Case Report | Open Access
Yunseok Namn, Yecheskel Schneider, Isabelle H. Cui, Arun Jesudian, "Diphenhydramine as a Cause of Drug-Induced Liver Injury", Case Reports in Hepatology, vol. 2017, Article ID 3864236, 4 pages, 2017. https://doi.org/10.1155/2017/3864236
Diphenhydramine as a Cause of Drug-Induced Liver Injury
Drug-induced liver injury (DILI) is the most common cause of acute liver failure in the Unites States and accounts for 10% of acute hepatitis cases. We report the only known case of diphenhydramine-induced acute liver injury in the absence of concomitant medications. A 28-year-old man with history of 13/14-chromosomal translocation presented with fevers, vomiting, and jaundice. Aspartate-aminotransferase and alanine-aminotransferase levels peaked above 20,000 IU/L and 5,000 IU/L, respectively. He developed coagulopathy but without altered mental status. Patient reported taking up to 400 mg diphenhydramine nightly, without concomitant acetaminophen, for insomnia. He denied taking other medications, supplements, antibiotics, and herbals. A thorough workup of liver injury ruled out viral hepatitis (including A, B, C, and E), autoimmune, toxic, ischemic, and metabolic etiologies including Wilson’s disease. A liver biopsy was consistent with DILI without evidence of iron or copper deposition. Diphenhydramine was determined to be the likely culprit. This is the first reported case of diphenhydramine-induced liver injury without concomitant use of acetaminophen.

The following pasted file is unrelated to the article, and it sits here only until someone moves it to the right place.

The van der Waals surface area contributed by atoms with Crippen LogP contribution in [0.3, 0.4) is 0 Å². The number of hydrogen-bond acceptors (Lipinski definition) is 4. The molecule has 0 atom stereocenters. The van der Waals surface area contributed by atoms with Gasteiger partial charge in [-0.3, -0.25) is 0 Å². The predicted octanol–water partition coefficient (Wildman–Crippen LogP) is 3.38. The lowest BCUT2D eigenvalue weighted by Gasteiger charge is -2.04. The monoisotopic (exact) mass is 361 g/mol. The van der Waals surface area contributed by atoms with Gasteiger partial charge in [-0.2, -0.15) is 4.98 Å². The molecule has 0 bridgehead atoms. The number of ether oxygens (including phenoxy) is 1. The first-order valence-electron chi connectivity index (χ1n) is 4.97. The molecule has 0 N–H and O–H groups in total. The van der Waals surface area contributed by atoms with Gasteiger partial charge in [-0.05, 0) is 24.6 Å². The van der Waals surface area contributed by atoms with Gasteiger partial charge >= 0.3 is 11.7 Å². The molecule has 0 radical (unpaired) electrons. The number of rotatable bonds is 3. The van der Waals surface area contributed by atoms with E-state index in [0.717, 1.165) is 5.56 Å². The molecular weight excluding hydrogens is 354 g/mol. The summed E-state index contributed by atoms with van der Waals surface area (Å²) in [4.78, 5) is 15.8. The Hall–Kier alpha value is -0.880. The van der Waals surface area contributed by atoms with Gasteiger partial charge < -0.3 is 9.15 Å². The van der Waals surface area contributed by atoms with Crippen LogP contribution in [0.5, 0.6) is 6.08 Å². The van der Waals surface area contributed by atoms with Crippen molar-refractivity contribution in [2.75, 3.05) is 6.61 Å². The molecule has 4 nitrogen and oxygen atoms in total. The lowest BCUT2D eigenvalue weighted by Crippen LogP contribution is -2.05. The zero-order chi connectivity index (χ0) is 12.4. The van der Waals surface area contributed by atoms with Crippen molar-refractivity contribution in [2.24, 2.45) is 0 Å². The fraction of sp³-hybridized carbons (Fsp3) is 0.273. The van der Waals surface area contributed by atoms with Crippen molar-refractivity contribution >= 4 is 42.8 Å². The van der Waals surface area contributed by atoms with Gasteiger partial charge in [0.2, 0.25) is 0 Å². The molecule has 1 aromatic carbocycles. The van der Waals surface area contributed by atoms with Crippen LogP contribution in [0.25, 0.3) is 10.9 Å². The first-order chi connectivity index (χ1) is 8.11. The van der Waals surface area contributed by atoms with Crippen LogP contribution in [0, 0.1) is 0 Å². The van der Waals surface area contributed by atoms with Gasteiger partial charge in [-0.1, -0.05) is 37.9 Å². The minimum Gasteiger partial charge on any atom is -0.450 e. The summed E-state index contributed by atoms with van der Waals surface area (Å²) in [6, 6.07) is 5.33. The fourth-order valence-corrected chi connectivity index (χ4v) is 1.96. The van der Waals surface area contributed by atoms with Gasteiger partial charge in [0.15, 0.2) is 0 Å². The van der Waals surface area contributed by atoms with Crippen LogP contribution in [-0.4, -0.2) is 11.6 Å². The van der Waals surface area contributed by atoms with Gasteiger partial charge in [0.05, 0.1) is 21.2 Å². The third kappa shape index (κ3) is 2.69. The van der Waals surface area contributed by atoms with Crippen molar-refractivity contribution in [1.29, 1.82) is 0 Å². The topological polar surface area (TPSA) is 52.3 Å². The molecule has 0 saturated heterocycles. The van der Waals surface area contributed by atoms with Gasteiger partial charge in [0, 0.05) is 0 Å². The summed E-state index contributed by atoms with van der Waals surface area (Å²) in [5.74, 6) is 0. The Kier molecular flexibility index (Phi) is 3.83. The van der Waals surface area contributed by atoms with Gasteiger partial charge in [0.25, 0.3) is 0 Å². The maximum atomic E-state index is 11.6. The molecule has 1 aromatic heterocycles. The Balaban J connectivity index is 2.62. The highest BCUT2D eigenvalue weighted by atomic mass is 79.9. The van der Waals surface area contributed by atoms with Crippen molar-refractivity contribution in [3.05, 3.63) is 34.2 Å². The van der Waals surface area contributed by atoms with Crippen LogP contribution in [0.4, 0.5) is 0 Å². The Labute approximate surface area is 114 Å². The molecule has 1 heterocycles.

Drug-induced liver injury (DILI) is the most common cause of acute liver failure in the Unites States, accounting for nearly 50% of cases and 10% of acute hepatitis cases [1–3]. Other etiologies of acute liver injury include viral, autoimmune, metabolic, and ischemic etiologies. When acute liver injury progresses to fulminant hepatic failure, it is associated with high mortality [4, 5]. Therefore, prompt recognition of the underlying etiology and initiation of treatment are of paramount importance. Medications such as acetaminophen, antiepileptics, and antibiotics are well known causes of DILI; however, thousands of drugs, herbs, and toxins can cause idiosyncratic liver injury. We report the first case of diphenhydramine-induced liver injury without concomitant use of acetaminophen.
A 28-year-old man with history of chromosomal translocation 13/14 and no prior liver disease presented to the hospital with complaint of fevers, nonbloody emesis, and dark urine. History revealed ingestion of diphenhydramine 400 mg nightly, taken for insomnia, over the previous 4 months; the medication was inspected in the hospital and confirmed not to contain acetaminophen. He denied use of herbal compounds, supplements, teas, and any other medication. The patient endorsed rare alcohol consumption and rare intranasal cocaine use in the distant past. Family history was notable for possible statin-induced liver disease and hereditary angioedema.